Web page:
Anthidium (Nivanthidium)

Taxonomy

Family: Megachilidae
Subfamily: Megachilinae
Tribe: Anthidiini
Genus: Anthidium Fabricius, 1804
Subgenus: Nivanthidium Pasteels, 1969
Common name: none

Overview

Anthidium (Nivanthidium) are robust, shiny, black bees with limited markings on the abdomen (Michener 2007). Along the lateral margin of the abdomen, there are dense areas of white hairs. They range in body length from 9–14 mm (Michener 2007).

Diagnostic characteristics

(modified from Michener 2007)

May be confused with

Anthidium (Nivanthidium) are superficially similar to bees within the genus Serapista because they are both large, robust black bees with dense white hairs on the abdomen (Michener 2007). However, A. (Nivanthidium) can be differentiated from Serapista due to the weak axillar suture, carinate pronotal lobe, and large, flat scutellum (Michener 2007).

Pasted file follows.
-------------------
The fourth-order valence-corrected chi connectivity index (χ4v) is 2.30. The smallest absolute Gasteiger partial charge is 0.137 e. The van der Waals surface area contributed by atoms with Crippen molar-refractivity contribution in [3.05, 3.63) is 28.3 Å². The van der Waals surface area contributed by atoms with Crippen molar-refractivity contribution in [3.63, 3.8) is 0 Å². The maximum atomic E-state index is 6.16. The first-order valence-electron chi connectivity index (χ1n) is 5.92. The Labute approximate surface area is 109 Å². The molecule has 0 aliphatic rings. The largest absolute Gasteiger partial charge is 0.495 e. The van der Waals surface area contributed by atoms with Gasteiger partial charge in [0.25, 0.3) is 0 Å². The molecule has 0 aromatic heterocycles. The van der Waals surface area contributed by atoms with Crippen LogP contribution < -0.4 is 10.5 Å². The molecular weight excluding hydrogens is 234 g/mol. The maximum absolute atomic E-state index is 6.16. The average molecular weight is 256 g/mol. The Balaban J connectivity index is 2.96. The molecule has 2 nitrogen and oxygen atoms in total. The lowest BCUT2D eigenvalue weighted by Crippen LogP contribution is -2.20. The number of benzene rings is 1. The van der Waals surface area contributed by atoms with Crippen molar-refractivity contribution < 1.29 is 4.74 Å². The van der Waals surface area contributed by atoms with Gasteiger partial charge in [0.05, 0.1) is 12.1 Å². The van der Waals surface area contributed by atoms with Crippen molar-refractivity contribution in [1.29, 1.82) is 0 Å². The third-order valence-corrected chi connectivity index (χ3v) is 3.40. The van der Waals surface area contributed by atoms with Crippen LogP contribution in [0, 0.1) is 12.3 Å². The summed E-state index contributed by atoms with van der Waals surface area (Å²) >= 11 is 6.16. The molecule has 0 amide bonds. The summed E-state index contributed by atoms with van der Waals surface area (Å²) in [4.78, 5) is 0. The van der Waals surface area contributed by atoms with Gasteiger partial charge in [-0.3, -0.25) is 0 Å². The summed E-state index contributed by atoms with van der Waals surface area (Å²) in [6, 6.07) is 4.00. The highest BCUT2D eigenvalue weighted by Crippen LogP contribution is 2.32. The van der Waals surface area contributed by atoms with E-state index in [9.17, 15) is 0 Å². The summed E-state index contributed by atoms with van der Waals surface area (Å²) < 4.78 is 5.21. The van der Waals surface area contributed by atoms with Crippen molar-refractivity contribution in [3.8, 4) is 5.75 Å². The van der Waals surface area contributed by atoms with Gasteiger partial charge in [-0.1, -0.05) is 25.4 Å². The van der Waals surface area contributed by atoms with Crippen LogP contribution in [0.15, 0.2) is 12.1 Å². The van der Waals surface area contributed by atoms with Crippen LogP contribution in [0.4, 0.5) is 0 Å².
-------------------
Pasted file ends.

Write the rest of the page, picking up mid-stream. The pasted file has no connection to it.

Host associations

Floral associations are unknown.

Nesting behavior

Nesting behavior is unknown.

Diversity

Anthidium (Nivanthidium) consists of one species, A. niveocinctum, which is not known to occur in the U.S. or Canada (Michener 2007).

Known invasives

There are no known invasives.

Distribution

Anthidium (Nivanthidium) occur in eastern and southern Africa (Michener 2007).


​Distribution map generated by Discover Life -- click on map for details, credits, and terms of use.

<p>Fig 1, <em>Anthidium niveocinctum</em> female face, photo: Chelsey Ritner</p>
Fig 1, Anthidium niveocinctum female face, photo: Chelsey Ritner
<p>Fig 2, <em>Anthidium niveocinctum</em> female lateral habitus, photo: Chelsey Ritner</p>
Fig 2, Anthidium niveocinctum female lateral habitus, photo: Chelsey Ritner
<p>Fig 3, <em>Anthidium niveocinctum</em> female abdomen, photo: Chelsey Ritner</p>
Fig 3, Anthidium niveocinctum female abdomen, photo: Chelsey Ritner